I second those who are saying he is abusive. This is all, remarkably similar to the situation I was in (my x used rage and misery to prevent me from asking him to do anything) and that of many of the posters in the EA thread. If you have not already been over there do come and read some of the information/links at the top of he thread as you may find it useful and also feel very welcome to post- we are a friendly bunchsmile and always there to offer a shoulder, some advice based on very similar experiences to yours or just a space to have a really good vent.

and I do know it is hard to hear people calling your h abusive if you have not already arrived at this conclusion for yourself. I was totally shock the first time someone suggested it. Then as i came to speak to others who had been through the same I felt validated and a lot less confused. Although to some extent I am still reeling and will continue to do so for a long time. So please, I know this may all sound a bit harsh and be horrible to hear but it is offered from a kind place IYSWIM.flowers

on the issue of trying to fix him. you can't. but be wary of delving too deep into codependency. it is understandable when you are in a partnership that is becoming impossible to try to do everything you can to fix it. but if only one partner is trying it is irreparable. but never blame yourself for having tried. Just know that once you have tried and nothing has changed then you are most likely not the one causing the problem and that you can only change yourself and not someone else.

You should not have to change yourself to the point where you are angry, frustrated and can barely recognise who you used to be in order that someone else can sit about all day moaning about how tough their life is.

Abuse of this sort is not about how he feels it is about how he thinks. he is using his 'feelings' as an excuse to do nothing and to behave badly because he thinks he is entitled to do so.

Phalenopsis Mon 15-Jul-13 11:35:03

Speaking as someone who has been mentally ill I'd just like to vent my fury on your husband Twatinahat. It incenses me when people use their mental health problems as an excuse for being abusive.

Yes, depression can be a very selfish illness. I have done things which have hurt my partner and this is a man who has always supported me. When I reached rock bottom and he came home to find me sat in the car with a tea towel stuffed up the exhaust, he knew it was time to go to the doctor and I went willingly because I knew that ANYTHING, anything was better than living in the hell that I was in at that time. At no point did I denigrate his job, or his friends or tell him what he was doing wasn't good enough. Actually he was so wonderful, that it did make me feel quite useless at times but that was my problem not his and I made that very clear.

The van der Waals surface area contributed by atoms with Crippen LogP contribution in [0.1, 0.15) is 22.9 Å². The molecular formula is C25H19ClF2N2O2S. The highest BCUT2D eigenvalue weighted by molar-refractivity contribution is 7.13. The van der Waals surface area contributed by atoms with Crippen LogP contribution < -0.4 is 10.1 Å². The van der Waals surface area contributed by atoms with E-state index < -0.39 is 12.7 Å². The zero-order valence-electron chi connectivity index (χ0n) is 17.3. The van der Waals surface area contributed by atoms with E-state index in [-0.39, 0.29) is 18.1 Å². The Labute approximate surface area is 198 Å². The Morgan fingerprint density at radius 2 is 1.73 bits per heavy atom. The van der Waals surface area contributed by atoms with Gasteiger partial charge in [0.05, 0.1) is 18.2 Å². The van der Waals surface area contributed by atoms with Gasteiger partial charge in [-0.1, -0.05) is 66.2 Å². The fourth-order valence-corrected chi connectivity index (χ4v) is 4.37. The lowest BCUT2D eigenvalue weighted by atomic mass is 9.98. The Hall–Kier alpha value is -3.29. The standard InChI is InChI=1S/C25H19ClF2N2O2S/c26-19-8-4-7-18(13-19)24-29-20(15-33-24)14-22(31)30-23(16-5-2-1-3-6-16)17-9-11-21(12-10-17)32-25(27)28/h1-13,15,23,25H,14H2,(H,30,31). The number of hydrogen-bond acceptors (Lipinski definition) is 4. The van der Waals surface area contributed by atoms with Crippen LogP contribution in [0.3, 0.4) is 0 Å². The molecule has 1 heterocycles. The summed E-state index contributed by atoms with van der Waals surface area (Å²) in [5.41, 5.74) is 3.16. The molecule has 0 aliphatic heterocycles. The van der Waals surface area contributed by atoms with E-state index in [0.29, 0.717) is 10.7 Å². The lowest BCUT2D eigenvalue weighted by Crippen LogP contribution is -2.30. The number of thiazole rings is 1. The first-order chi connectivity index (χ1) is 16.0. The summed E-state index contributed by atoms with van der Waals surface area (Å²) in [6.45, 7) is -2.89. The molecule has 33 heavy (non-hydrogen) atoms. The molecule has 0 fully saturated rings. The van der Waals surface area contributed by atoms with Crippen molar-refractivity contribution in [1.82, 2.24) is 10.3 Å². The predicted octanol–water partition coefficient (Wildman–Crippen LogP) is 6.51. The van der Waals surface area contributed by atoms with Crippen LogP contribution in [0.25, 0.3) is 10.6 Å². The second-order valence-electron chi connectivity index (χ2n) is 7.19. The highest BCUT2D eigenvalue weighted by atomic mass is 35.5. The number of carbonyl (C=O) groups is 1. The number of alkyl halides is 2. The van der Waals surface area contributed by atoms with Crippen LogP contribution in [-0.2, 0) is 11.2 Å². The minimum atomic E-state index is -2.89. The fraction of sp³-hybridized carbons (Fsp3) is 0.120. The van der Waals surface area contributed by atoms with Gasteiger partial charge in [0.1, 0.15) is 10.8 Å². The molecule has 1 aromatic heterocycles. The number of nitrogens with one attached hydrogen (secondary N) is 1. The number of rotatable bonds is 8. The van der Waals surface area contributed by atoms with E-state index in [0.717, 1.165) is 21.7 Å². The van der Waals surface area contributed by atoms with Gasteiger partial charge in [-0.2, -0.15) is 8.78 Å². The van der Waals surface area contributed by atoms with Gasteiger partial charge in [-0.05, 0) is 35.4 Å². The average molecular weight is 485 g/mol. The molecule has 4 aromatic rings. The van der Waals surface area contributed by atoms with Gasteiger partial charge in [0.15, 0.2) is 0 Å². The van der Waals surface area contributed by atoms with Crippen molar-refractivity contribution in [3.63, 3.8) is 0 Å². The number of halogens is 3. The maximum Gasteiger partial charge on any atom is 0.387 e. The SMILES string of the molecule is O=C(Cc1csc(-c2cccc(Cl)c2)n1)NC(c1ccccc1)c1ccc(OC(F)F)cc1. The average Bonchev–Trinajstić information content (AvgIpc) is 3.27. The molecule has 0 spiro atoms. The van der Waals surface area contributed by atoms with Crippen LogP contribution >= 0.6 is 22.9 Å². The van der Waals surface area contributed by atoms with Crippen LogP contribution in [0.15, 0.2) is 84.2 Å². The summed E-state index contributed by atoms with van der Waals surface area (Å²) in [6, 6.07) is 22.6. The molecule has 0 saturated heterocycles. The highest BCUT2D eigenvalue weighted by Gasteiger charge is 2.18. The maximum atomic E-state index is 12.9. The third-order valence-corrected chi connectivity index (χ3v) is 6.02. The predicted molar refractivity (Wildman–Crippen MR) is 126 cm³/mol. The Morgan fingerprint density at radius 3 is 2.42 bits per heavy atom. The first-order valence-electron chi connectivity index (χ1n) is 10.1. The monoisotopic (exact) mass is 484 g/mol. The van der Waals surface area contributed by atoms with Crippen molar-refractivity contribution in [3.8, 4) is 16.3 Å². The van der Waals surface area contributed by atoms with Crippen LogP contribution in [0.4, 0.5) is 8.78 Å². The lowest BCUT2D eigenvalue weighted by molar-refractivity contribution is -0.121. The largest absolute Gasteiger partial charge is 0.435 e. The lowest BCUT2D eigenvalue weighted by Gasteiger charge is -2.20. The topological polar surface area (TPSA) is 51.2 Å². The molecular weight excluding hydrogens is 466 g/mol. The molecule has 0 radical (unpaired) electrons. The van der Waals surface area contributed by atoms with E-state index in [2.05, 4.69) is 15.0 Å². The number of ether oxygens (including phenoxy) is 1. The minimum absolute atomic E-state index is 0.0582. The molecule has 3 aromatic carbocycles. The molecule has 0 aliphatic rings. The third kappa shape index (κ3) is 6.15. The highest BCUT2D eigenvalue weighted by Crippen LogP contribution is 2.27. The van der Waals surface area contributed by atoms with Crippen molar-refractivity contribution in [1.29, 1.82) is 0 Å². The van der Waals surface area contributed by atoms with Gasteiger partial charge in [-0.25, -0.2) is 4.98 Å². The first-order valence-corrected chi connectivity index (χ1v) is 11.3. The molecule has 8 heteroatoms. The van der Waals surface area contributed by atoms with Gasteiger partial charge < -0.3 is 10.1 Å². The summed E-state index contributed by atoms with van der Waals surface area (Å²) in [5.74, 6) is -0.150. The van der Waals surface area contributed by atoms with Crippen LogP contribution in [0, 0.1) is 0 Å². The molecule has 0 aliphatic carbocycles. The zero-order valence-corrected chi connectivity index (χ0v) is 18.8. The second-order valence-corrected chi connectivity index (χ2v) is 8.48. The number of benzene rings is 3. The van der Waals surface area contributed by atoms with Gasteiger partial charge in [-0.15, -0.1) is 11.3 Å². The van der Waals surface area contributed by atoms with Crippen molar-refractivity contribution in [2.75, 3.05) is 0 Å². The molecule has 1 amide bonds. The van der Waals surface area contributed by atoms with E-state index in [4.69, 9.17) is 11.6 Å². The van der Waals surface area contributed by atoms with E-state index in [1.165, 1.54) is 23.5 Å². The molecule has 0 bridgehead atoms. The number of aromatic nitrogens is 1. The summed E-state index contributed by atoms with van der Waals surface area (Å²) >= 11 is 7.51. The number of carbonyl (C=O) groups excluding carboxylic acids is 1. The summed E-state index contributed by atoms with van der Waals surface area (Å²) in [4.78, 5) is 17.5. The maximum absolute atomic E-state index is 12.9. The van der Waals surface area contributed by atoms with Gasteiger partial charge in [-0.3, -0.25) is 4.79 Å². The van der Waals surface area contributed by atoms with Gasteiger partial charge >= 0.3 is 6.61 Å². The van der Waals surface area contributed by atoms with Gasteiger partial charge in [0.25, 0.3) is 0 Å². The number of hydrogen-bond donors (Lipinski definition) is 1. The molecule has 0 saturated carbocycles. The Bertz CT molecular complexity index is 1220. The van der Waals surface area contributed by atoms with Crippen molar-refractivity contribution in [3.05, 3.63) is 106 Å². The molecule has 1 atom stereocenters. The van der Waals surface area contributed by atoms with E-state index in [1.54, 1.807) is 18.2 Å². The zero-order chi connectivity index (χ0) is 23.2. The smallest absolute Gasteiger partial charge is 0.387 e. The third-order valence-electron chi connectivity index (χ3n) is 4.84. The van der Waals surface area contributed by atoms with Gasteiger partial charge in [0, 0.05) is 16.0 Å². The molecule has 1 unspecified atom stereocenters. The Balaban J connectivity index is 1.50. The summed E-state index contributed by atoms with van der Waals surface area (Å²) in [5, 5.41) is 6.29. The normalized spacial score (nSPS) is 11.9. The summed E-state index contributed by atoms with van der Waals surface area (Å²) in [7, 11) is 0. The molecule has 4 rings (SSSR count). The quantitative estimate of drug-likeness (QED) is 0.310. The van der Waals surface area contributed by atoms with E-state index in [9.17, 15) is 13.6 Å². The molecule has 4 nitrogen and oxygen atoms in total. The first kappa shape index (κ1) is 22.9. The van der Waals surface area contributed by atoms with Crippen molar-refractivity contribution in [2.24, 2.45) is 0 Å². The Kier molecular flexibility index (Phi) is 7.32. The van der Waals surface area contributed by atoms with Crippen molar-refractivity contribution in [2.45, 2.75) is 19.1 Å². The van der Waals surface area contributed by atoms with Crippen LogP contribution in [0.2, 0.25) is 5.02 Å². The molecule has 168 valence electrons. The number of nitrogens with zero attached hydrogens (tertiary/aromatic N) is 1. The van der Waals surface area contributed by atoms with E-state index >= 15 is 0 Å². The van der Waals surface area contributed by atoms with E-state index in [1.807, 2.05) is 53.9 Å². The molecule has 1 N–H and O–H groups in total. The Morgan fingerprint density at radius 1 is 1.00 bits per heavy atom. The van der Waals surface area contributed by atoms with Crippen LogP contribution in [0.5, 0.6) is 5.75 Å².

Put bluntly, depression is not an excuse to behave like an arsehole. If he's ill and yes, it will be difficult for him to see the wood for the trees, then he needs to see his doctor not just for him but also for your relationship. If he can't or won't see that then there's little hope for you both really. As awful as mental illness is, bit by bit sufferers have to try to help themselves. It doesn't have to take the form of grand gestures.

Of course, there might be nothing wrong with him as other posters have suggested. If this is true then he's a git of the highest order. A disgrace to himself and mankind. He's a leech and I have no time for him whatsoever.

He does not care how pissed off you are. Demeaning you as he has and is doing is his very reason for being. Also he sounds narcissistic in terms of personality as well seeing as he only does stuff too solely for his own gratification.

BTW how does this man get along with his parents?. My guess is not well (his dad is perhaps similar to him) and your H perhaps shows particular scorn towards his own mother. Such men actually hate women.

Onetwo34 Mon 15-Jul-13 11:29:46

From the letter you don't sound like you have a shred of positive feelings left for him to be honest. What on earth are you trying to save?

TwatinaHat Mon 15-Jul-13 11:28:56

"Where you are starting a lot of sentences with the word 'you' it is very likely to put him on the defensive and deny it, but if you say it with phrases such as 'I feel that you...' 'I am upset when...happens' then he may respond better."

To be honest, I don't really give a shit about that. The time has passed for me to be arsed if he gets defensive. He is, with past performances, going to get defensive, so I'll be buggered if I'm going to flower things up for him. There isn't anything for him to deny as it's how I feel about a situation, not how he feels he has acted. It's about time he realised how pissed off I am.